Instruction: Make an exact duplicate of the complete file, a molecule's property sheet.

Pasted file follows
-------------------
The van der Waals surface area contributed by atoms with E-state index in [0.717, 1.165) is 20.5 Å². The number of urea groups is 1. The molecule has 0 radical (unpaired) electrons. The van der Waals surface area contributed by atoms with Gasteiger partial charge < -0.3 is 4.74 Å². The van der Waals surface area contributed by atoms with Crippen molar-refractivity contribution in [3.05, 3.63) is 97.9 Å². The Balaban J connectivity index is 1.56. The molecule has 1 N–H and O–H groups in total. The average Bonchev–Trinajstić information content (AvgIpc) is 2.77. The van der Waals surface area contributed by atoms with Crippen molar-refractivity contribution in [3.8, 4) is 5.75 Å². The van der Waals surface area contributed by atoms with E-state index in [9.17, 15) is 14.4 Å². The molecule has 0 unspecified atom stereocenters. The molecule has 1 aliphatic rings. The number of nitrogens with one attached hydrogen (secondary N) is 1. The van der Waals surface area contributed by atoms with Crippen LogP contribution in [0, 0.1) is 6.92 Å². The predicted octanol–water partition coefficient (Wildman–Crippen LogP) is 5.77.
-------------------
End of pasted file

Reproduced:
The van der Waals surface area contributed by atoms with E-state index in [0.717, 1.165) is 20.5 Å². The number of urea groups is 1. The molecule has 0 radical (unpaired) electrons. The van der Waals surface area contributed by atoms with Gasteiger partial charge < -0.3 is 4.74 Å². The van der Waals surface area contributed by atoms with Crippen molar-refractivity contribution in [3.05, 3.63) is 97.9 Å². The Balaban J connectivity index is 1.56. The molecule has 1 N–H and O–H groups in total. The average Bonchev–Trinajstić information content (AvgIpc) is 2.77. The van der Waals surface area contributed by atoms with Crippen molar-refractivity contribution in [3.8, 4) is 5.75 Å². The van der Waals surface area contributed by atoms with E-state index in [9.17, 15) is 14.4 Å². The molecule has 0 unspecified atom stereocenters. The molecule has 1 aliphatic rings. The number of nitrogens with one attached hydrogen (secondary N) is 1. The van der Waals surface area contributed by atoms with Crippen LogP contribution in [0, 0.1) is 6.92 Å². The predicted octanol–water partition coefficient (Wildman–Crippen LogP) is 5.77.